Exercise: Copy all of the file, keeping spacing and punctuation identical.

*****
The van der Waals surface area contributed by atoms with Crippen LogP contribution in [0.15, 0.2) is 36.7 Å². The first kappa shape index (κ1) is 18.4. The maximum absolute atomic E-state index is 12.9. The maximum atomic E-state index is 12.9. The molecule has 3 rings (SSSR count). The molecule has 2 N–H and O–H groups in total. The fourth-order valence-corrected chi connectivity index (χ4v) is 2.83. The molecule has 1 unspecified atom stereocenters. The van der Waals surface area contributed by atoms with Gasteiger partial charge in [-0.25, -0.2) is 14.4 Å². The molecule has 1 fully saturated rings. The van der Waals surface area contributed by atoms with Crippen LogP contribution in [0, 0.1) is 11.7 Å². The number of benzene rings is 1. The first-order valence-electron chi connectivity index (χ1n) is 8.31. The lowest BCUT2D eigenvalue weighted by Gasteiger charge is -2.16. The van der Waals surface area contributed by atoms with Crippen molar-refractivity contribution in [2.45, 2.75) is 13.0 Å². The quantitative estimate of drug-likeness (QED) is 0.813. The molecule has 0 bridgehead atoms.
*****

The van der Waals surface area contributed by atoms with Crippen LogP contribution in [0.15, 0.2) is 36.7 Å². The first kappa shape index (κ1) is 18.4. The maximum absolute atomic E-state index is 12.9. The maximum atomic E-state index is 12.9. The molecule has 3 rings (SSSR count). The molecule has 2 N–H and O–H groups in total. The fourth-order valence-corrected chi connectivity index (χ4v) is 2.83. The molecule has 1 unspecified atom stereocenters. The van der Waals surface area contributed by atoms with Gasteiger partial charge in [-0.25, -0.2) is 14.4 Å². The molecule has 1 fully saturated rings. The van der Waals surface area contributed by atoms with Crippen LogP contribution in [0, 0.1) is 11.7 Å². The number of benzene rings is 1. The first-order valence-electron chi connectivity index (χ1n) is 8.31. The lowest BCUT2D eigenvalue weighted by Gasteiger charge is -2.16. The van der Waals surface area contributed by atoms with Crippen molar-refractivity contribution in [2.45, 2.75) is 13.0 Å². The quantitative estimate of drug-likeness (QED) is 0.813. The molecule has 0 bridgehead atoms.